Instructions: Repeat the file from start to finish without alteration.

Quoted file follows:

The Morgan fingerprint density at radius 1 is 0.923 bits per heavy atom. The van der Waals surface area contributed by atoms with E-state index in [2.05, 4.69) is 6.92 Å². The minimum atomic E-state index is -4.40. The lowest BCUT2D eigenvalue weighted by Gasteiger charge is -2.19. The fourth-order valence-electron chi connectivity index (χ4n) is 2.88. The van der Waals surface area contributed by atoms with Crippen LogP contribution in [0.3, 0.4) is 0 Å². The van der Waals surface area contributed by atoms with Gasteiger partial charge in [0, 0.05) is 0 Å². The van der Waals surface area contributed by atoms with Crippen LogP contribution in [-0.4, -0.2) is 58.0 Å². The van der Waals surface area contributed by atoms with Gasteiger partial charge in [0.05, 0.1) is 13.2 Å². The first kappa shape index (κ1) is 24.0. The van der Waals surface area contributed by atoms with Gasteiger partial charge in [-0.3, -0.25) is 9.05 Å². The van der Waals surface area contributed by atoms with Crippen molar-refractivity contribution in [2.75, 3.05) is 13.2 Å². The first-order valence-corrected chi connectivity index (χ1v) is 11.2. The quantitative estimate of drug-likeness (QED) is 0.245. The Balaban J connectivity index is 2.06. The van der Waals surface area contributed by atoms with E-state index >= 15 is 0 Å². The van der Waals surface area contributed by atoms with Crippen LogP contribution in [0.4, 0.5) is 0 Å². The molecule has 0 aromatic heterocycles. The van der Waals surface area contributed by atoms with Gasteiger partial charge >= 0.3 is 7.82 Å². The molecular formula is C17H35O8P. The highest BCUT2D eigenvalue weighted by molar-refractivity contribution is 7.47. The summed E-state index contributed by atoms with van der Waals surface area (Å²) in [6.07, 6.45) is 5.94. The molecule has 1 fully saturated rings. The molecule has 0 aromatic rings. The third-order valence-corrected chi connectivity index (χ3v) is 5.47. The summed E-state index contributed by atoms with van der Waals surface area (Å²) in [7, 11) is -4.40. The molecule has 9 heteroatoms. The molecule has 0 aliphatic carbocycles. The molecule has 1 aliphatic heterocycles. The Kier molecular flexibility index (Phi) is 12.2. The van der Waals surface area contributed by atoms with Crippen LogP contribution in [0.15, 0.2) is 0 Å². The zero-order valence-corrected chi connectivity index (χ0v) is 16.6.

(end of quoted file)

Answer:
The Morgan fingerprint density at radius 1 is 0.923 bits per heavy atom. The van der Waals surface area contributed by atoms with E-state index in [2.05, 4.69) is 6.92 Å². The minimum atomic E-state index is -4.40. The lowest BCUT2D eigenvalue weighted by Gasteiger charge is -2.19. The fourth-order valence-electron chi connectivity index (χ4n) is 2.88. The van der Waals surface area contributed by atoms with Crippen LogP contribution in [0.3, 0.4) is 0 Å². The van der Waals surface area contributed by atoms with Gasteiger partial charge in [0, 0.05) is 0 Å². The van der Waals surface area contributed by atoms with Crippen LogP contribution in [-0.4, -0.2) is 58.0 Å². The van der Waals surface area contributed by atoms with Gasteiger partial charge in [0.05, 0.1) is 13.2 Å². The first kappa shape index (κ1) is 24.0. The van der Waals surface area contributed by atoms with Gasteiger partial charge in [-0.3, -0.25) is 9.05 Å². The van der Waals surface area contributed by atoms with Crippen molar-refractivity contribution in [2.75, 3.05) is 13.2 Å². The first-order valence-corrected chi connectivity index (χ1v) is 11.2. The quantitative estimate of drug-likeness (QED) is 0.245. The Balaban J connectivity index is 2.06. The van der Waals surface area contributed by atoms with E-state index >= 15 is 0 Å². The van der Waals surface area contributed by atoms with Crippen LogP contribution in [0.4, 0.5) is 0 Å². The molecule has 0 aromatic heterocycles. The van der Waals surface area contributed by atoms with Gasteiger partial charge >= 0.3 is 7.82 Å². The molecular formula is C17H35O8P. The highest BCUT2D eigenvalue weighted by molar-refractivity contribution is 7.47. The summed E-state index contributed by atoms with van der Waals surface area (Å²) in [6.07, 6.45) is 5.94. The molecule has 1 fully saturated rings. The molecule has 0 aromatic rings. The third-order valence-corrected chi connectivity index (χ3v) is 5.47. The summed E-state index contributed by atoms with van der Waals surface area (Å²) in [7, 11) is -4.40. The molecule has 9 heteroatoms. The molecule has 0 aliphatic carbocycles. The molecule has 1 aliphatic heterocycles. The Kier molecular flexibility index (Phi) is 12.2. The van der Waals surface area contributed by atoms with Crippen LogP contribution in [0.15, 0.2) is 0 Å². The zero-order valence-corrected chi connectivity index (χ0v) is 16.6.